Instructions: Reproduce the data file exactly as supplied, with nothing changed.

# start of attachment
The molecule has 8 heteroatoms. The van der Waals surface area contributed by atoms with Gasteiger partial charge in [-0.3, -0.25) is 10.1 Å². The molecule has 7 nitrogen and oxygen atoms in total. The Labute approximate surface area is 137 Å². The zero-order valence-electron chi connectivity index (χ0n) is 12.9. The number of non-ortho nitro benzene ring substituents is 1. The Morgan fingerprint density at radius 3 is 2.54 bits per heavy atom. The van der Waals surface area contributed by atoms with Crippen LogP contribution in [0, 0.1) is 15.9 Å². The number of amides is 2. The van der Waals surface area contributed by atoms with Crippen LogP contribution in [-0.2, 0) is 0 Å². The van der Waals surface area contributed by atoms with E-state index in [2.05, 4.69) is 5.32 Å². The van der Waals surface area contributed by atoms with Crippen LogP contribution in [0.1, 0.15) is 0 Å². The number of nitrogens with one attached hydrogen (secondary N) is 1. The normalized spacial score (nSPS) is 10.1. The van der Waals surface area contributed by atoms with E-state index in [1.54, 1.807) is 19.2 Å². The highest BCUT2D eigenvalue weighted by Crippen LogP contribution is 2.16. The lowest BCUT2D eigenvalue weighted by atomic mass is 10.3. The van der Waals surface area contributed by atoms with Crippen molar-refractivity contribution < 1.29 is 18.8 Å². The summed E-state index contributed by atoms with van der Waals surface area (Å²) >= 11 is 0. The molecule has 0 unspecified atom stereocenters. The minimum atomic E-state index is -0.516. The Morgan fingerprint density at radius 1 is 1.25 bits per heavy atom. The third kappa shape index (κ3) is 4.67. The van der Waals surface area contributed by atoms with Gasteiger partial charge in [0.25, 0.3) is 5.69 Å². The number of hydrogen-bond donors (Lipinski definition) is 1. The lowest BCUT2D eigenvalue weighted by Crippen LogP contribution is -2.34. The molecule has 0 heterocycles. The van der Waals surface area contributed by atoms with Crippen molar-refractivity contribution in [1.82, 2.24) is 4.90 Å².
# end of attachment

The molecule has 8 heteroatoms. The van der Waals surface area contributed by atoms with Gasteiger partial charge in [-0.3, -0.25) is 10.1 Å². The molecule has 7 nitrogen and oxygen atoms in total. The Labute approximate surface area is 137 Å². The zero-order valence-electron chi connectivity index (χ0n) is 12.9. The number of non-ortho nitro benzene ring substituents is 1. The Morgan fingerprint density at radius 3 is 2.54 bits per heavy atom. The van der Waals surface area contributed by atoms with Crippen LogP contribution in [0, 0.1) is 15.9 Å². The number of amides is 2. The van der Waals surface area contributed by atoms with Crippen LogP contribution in [-0.2, 0) is 0 Å². The van der Waals surface area contributed by atoms with E-state index in [2.05, 4.69) is 5.32 Å². The van der Waals surface area contributed by atoms with Crippen LogP contribution in [0.1, 0.15) is 0 Å². The number of nitrogens with one attached hydrogen (secondary N) is 1. The normalized spacial score (nSPS) is 10.1. The van der Waals surface area contributed by atoms with E-state index in [1.54, 1.807) is 19.2 Å². The highest BCUT2D eigenvalue weighted by Crippen LogP contribution is 2.16. The lowest BCUT2D eigenvalue weighted by atomic mass is 10.3. The van der Waals surface area contributed by atoms with Crippen molar-refractivity contribution < 1.29 is 18.8 Å². The summed E-state index contributed by atoms with van der Waals surface area (Å²) >= 11 is 0. The molecule has 0 unspecified atom stereocenters. The minimum atomic E-state index is -0.516. The Morgan fingerprint density at radius 1 is 1.25 bits per heavy atom. The third kappa shape index (κ3) is 4.67. The van der Waals surface area contributed by atoms with Gasteiger partial charge in [0.25, 0.3) is 5.69 Å². The number of hydrogen-bond donors (Lipinski definition) is 1. The lowest BCUT2D eigenvalue weighted by Crippen LogP contribution is -2.34. The molecule has 0 heterocycles. The van der Waals surface area contributed by atoms with Crippen molar-refractivity contribution in [1.82, 2.24) is 4.90 Å².